- Contraception counseling
- Surgical consultation
- Medical affidavit writing for patients seeking asylum
- Consultation regarding Female Genital Cutting.
No one is turned away because of lack of funds. We welcome people who may need support with health insurance and addressing transportation, food, and housing needs. Providers speak Spanish, French, and Haitian Creole.
Women, Infants, & Children (WIC) Nutrition Program
WIC is a nutrition program that provides free healthy foods, nutrition education, breastfeeding support, and referrals to healthcare and other services, free of charge, to eligible Massachusetts families.
You can participate in WIC if you:
- Live in Massachusetts
- Have a nutritional need (WIC staff can help you determine this)
- Are a child under 5, a new mom, or a pregnant or breastfeeding woman
- Have a family income less than WIC guidelines
Contact them at: (800) 942-1007.
Mental Health and Survivors of Abuse
Further exceptions are made for applicants awaiting decisions on their legal status, including applicants claiming asylum, but only those “granted employment authorization” or “under the age of 14 and have had an application pending for at least 180 days”, those awaiting a victim of trafficking visa, Withholding of Deportation, or withholding of removal under immigration laws. or under the Convention against Torture, amongst others (healthcare.gov 2017a).
The intricacy of these legal exceptions can have life-altering implications for immigrants, particularly those who claim asylum. It is more difficult to provide resources to asylum seekers than refugees, and asylum seekers are often not afforded the same rights or support as refugees (NCTTP 2016). In 2016, there were more than “620,000 pending removal and asylum cases resulting in combined wait times of up to six years for asylum seekers” (AIC 2016). These long waits can have negative effects on the mental health of asylum-seekers and their families, perpetuating fear and uncertainty and impeding opportunities for recovery (AIC 2016).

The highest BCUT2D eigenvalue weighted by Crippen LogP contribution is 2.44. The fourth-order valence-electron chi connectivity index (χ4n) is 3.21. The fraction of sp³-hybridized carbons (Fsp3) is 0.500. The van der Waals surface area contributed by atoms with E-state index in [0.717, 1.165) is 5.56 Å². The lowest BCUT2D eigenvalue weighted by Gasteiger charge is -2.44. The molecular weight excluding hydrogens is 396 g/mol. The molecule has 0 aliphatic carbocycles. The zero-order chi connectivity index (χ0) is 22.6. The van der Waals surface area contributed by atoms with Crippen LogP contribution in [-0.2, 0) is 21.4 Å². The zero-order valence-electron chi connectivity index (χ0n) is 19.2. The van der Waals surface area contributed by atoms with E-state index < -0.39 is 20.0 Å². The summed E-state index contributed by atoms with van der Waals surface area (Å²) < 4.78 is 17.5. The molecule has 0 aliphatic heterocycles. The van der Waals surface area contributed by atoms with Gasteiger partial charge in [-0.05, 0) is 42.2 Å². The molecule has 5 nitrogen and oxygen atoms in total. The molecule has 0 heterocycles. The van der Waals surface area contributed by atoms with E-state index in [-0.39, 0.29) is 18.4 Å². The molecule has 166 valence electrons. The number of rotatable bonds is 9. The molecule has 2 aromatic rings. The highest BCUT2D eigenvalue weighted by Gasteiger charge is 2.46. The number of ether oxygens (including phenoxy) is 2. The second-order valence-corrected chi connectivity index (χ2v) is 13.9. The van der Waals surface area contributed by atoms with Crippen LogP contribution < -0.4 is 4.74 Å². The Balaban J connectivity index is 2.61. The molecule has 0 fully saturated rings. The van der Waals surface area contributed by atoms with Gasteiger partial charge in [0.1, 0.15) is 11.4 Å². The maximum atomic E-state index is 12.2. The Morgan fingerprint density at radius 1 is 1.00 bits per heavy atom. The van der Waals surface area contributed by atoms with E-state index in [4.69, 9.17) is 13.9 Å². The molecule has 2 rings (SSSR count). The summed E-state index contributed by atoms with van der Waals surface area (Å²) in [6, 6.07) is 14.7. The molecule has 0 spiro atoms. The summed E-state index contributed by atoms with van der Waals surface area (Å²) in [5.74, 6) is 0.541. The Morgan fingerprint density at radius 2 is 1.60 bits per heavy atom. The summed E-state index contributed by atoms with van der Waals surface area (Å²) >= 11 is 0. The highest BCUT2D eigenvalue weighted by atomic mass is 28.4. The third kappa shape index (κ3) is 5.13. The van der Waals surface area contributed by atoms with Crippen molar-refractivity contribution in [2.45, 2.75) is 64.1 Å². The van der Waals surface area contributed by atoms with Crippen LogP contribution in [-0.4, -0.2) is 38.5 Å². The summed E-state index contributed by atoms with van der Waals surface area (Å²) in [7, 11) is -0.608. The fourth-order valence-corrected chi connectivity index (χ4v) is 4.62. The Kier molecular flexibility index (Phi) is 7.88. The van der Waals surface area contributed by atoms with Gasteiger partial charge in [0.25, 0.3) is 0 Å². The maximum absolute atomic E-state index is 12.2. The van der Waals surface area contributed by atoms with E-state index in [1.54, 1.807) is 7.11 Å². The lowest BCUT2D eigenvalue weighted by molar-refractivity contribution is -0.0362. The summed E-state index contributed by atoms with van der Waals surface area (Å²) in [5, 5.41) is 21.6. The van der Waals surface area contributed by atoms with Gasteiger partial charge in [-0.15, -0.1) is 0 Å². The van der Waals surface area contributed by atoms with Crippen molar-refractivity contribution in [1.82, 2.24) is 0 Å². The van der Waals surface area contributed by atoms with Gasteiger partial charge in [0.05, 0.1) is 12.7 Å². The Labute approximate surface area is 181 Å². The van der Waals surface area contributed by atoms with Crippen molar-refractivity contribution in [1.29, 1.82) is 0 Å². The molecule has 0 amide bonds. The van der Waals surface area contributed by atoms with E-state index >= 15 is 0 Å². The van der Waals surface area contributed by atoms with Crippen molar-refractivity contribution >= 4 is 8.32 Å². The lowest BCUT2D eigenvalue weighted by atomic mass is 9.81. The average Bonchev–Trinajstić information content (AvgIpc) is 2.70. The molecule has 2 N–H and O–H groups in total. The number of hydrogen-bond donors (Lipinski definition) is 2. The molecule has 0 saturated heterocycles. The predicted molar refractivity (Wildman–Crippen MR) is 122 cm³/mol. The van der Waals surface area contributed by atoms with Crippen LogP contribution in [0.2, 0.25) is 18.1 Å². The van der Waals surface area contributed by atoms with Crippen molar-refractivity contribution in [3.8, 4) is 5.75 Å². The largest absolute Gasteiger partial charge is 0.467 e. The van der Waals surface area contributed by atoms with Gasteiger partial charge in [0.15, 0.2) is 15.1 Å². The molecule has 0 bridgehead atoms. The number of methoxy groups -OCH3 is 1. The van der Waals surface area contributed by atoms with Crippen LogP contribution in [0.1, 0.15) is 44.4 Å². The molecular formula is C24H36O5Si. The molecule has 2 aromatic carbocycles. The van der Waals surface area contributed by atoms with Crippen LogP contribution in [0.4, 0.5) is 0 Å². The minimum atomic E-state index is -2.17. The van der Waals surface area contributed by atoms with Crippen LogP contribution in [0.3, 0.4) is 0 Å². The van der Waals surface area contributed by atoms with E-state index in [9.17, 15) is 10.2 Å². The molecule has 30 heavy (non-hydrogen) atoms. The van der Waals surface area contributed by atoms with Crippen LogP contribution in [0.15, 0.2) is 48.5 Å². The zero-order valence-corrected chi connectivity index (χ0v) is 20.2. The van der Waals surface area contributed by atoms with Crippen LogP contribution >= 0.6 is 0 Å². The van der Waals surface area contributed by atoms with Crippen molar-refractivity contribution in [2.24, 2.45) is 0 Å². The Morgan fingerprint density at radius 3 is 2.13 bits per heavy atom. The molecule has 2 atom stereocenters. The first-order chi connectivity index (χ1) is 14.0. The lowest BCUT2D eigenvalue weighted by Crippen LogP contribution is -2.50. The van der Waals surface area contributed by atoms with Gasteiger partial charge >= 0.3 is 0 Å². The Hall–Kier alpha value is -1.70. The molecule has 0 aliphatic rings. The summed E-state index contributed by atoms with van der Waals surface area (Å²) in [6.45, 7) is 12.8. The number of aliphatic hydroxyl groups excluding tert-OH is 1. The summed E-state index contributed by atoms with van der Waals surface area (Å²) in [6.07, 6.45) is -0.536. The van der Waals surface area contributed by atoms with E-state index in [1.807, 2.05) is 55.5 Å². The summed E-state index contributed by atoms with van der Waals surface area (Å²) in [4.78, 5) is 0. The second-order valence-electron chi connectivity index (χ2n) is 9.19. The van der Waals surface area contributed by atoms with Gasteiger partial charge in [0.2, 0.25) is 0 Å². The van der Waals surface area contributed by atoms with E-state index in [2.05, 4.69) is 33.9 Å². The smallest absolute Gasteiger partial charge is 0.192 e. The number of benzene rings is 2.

Domestic Violence, Sexual Assault, Child Abuse, Elder Abuse
All people have the right to safety and autonomy over their own body. Across Massachusetts, there are multiple organizations who provide free and confidential assistance to survivors of domestic violence or sexual assault, regardless of immigration status. Immigrants may be a particularly vulnerable group, as their immigration status is sometimes tied to that of a spouse, or because they may have experienced sexual violence during the /flight/ from their country. Several organization provide support and information specifically to refugee victims of domestic violence.
“In Massachusetts, local domestic and sexual violence programs provide free and confidential services to any victim or survivor regardless of your immigration status. Advocates are there to listen to your concerns and work with you to help you and your family live in safety and with dignity. Many of these programs are part of a network called RISE (Refugee and Immigrant Safety and Empowerment). The advocates in these programs provide education and outreach to particular ethnic communities on violence against women, sexual violence, and domestic violence. Additionally, these programs provide direct services to victims, from cultural and linguistic minority backgrounds, who have experienced domestic violence and/or sexual assault.”